Bacterial Motility and Clustering Guided by Microcontact Printing

Abstract

Type IV pili are bacterial nanomotors that mediate two opposing behaviors on surfaces, spreading and clustering. Here we show that the velocity of motile Neisseria gonorrhoeae depends quantitatively on the fluidity of the phospholipid membrane surface. Using microcontact printing, we confined the surface motility to nonfluid islands within a fluid lipid membrane. On an array of islands, the transition from spreading to clustering was analyzed in real time and at the single cell level, showing that it was triggered by the number of bacteria (7.5 ± 0.3) for small islands and by the surface density (56 ± 2%) when the size of the island exceeded 25 μm2.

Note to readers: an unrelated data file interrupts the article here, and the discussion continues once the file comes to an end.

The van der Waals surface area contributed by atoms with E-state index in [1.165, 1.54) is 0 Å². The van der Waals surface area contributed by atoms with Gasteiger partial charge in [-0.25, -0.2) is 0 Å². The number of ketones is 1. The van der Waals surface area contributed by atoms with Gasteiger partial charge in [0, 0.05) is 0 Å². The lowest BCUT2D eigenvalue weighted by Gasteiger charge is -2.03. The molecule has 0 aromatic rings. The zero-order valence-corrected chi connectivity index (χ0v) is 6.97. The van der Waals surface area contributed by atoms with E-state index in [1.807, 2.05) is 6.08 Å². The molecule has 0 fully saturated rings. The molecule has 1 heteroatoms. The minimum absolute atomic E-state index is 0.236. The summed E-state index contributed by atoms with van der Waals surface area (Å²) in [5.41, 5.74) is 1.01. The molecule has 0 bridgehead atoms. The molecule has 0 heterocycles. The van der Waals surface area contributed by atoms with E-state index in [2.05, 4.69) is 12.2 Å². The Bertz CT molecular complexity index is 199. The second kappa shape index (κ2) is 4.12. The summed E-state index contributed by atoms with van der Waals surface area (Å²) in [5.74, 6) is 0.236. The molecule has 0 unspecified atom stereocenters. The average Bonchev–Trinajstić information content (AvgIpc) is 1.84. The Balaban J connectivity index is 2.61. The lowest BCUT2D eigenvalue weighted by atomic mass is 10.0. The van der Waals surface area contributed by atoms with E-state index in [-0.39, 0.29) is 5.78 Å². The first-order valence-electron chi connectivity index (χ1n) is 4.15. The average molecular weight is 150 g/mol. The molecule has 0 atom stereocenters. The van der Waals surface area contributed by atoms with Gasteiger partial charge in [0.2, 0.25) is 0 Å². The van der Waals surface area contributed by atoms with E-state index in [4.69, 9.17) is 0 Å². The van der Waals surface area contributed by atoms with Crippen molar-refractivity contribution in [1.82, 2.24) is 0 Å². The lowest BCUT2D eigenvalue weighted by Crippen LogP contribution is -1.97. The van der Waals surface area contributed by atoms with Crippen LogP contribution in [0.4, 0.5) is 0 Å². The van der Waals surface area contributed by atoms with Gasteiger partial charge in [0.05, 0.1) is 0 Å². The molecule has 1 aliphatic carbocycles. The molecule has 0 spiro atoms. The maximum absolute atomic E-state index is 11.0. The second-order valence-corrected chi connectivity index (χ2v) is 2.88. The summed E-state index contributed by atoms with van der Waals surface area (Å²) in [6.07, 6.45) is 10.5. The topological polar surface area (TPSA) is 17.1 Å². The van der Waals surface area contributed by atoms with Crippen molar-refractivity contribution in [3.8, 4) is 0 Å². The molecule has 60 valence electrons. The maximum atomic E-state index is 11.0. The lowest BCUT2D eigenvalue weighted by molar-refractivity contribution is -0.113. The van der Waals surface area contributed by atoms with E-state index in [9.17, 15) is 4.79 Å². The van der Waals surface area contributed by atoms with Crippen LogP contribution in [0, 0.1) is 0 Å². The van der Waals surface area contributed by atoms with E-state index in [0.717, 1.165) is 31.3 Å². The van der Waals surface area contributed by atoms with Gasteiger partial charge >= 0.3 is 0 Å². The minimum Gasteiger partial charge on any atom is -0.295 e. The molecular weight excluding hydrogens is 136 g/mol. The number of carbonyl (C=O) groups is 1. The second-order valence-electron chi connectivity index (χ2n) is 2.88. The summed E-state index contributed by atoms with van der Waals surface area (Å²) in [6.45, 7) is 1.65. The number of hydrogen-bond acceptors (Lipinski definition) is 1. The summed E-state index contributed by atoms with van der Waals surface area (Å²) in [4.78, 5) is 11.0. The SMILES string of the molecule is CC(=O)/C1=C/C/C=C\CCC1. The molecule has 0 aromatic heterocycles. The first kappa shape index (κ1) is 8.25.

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Bacterial Motility and Clustering Guided by Microcontact Printing